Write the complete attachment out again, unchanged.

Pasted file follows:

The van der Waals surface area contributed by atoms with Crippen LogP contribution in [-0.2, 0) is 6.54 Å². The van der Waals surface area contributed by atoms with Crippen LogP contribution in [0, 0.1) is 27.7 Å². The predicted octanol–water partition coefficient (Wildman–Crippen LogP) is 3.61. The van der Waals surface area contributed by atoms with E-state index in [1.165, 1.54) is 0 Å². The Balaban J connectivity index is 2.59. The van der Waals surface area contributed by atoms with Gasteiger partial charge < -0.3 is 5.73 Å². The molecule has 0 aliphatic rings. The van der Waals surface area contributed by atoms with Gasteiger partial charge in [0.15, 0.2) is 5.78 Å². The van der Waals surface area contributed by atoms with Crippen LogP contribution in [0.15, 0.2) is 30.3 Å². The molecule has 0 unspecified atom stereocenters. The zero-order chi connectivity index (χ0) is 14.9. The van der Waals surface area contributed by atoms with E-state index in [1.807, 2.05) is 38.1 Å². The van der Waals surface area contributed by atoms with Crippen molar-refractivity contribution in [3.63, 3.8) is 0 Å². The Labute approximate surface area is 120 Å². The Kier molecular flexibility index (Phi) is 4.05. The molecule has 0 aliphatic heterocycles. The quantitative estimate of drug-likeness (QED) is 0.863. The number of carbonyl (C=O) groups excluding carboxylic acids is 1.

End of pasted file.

The van der Waals surface area contributed by atoms with Crippen LogP contribution in [-0.2, 0) is 6.54 Å². The van der Waals surface area contributed by atoms with Crippen LogP contribution in [0, 0.1) is 27.7 Å². The predicted octanol–water partition coefficient (Wildman–Crippen LogP) is 3.61. The van der Waals surface area contributed by atoms with E-state index in [1.165, 1.54) is 0 Å². The Balaban J connectivity index is 2.59. The van der Waals surface area contributed by atoms with Gasteiger partial charge < -0.3 is 5.73 Å². The molecule has 0 aliphatic rings. The van der Waals surface area contributed by atoms with Gasteiger partial charge in [0.15, 0.2) is 5.78 Å². The van der Waals surface area contributed by atoms with Crippen LogP contribution in [0.15, 0.2) is 30.3 Å². The molecule has 0 unspecified atom stereocenters. The zero-order chi connectivity index (χ0) is 14.9. The van der Waals surface area contributed by atoms with E-state index in [1.807, 2.05) is 38.1 Å². The van der Waals surface area contributed by atoms with Crippen molar-refractivity contribution in [3.63, 3.8) is 0 Å². The Labute approximate surface area is 120 Å². The Kier molecular flexibility index (Phi) is 4.05. The molecule has 0 aliphatic heterocycles. The quantitative estimate of drug-likeness (QED) is 0.863. The number of carbonyl (C=O) groups excluding carboxylic acids is 1.